Muffti hopes the clarification of details mentioned in the article clarifies the details. It wouldn’t be crazy to think, he guesses, that suspecting a freeze lots of construction started in anticipation. Think what you like of the freeze, but it’s not good to impose it and then ignore it. From Jpost
The number of housing starts in the settlements rose in the fourth quarter of 2009, precisely when the government-ordered freeze on such activity should have pushed the numbers down.
Work was begun on 593 Jewish West Bank homes from October through December, a 73.3-percent jump over the first three months of 2009, when ground was broken on 342 homes, according to numbers released this week by the Central Bureau of Statistics.
The increase is even more dramatic â€“ 84.7% â€“ when the fourth quarter of last year is compared with the second, when work was commenced on 321 homes.
The tide, however, turned sharply in the third quarter, when work was started on 447 homes.
The numbers continued to rise in the fourth quarter, even though Prime Minister Binyamin Netanyahu and the cabinet imposed a 10-month moratorium on new settlement construction that took effect on November 29, which should have prevented any housing starts in December, and thus kept the fourth quarter tally down.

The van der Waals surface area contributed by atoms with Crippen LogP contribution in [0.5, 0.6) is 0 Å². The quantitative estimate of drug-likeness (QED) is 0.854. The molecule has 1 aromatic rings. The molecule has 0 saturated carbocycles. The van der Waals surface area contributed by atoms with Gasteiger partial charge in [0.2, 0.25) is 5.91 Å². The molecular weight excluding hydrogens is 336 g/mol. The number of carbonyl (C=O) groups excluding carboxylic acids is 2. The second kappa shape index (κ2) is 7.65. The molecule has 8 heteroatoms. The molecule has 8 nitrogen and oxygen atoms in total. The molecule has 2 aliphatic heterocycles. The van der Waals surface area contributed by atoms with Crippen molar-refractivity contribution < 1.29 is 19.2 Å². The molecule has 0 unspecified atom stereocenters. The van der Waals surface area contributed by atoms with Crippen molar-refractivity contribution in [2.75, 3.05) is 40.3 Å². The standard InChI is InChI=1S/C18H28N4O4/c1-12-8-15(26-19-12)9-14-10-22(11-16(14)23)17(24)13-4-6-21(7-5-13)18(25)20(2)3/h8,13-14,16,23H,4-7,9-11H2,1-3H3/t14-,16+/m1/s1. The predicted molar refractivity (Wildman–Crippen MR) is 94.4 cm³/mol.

It was impossible from the CBS data to know how many new homes were begun in December. As of press time, the CBS had not responded to a Jerusalem Post query to clarify the matter.
These initial numbers represent the first official data on the impact of the freeze. It only covers one month of the freeze. The impact will be more apparent in May, when the CBS plans to release data on the first quarter of 2010.
Overall, according to CBS statistics, new settlement construction in the year 2009 fell within the overall pattern of past years.
The 1,703 housing starts in the settlements in 2009 marked a 19% drop from 2,107 in 2008. But that number was still higher than the 1,471 starts in 2007 and the 1,518 in 2006.
Out of the 1,703 housing starts last year, only 33.6%, 573, were public construction, and 1,130 were private. It was a drop from 2008, when 37.8% of the new construction was public.
Since the moratorium was put in place, inspectors from the Civil Administration of Judea and Samaria have gone to all the settlements to monitor and ensure compliance. In some places they were initially met with stiff resistance by settlers who tried to block their entry by closing the community gates or by rallying in the middle of the road.
Last month, Deputy Defense Minister Matan Vilnaâ€™i said 29 settlements were in violation of the freeze.
The civil administration and the IDF have handed demolition notices in cases of illegal construction and have threatened to demolish such work sites.
But to date, they have destroyed construction at only three sites where work was ongoing in violation of the freeze.
According to the terms of the moratorium, work was halted on all homes that lacked a foundation. But work was allowed to continue on 3,000 homes that did have foundations in place.
According to the CBS, the number of homes completed in the settlements also rose in 2009, to 2,077 homes, a 29.7% hike from the 1,601 West Bank Jewish homes that were finished in 2008. In 2007, 1,747 homes were finished and in 2006, 2,167 homes were completed.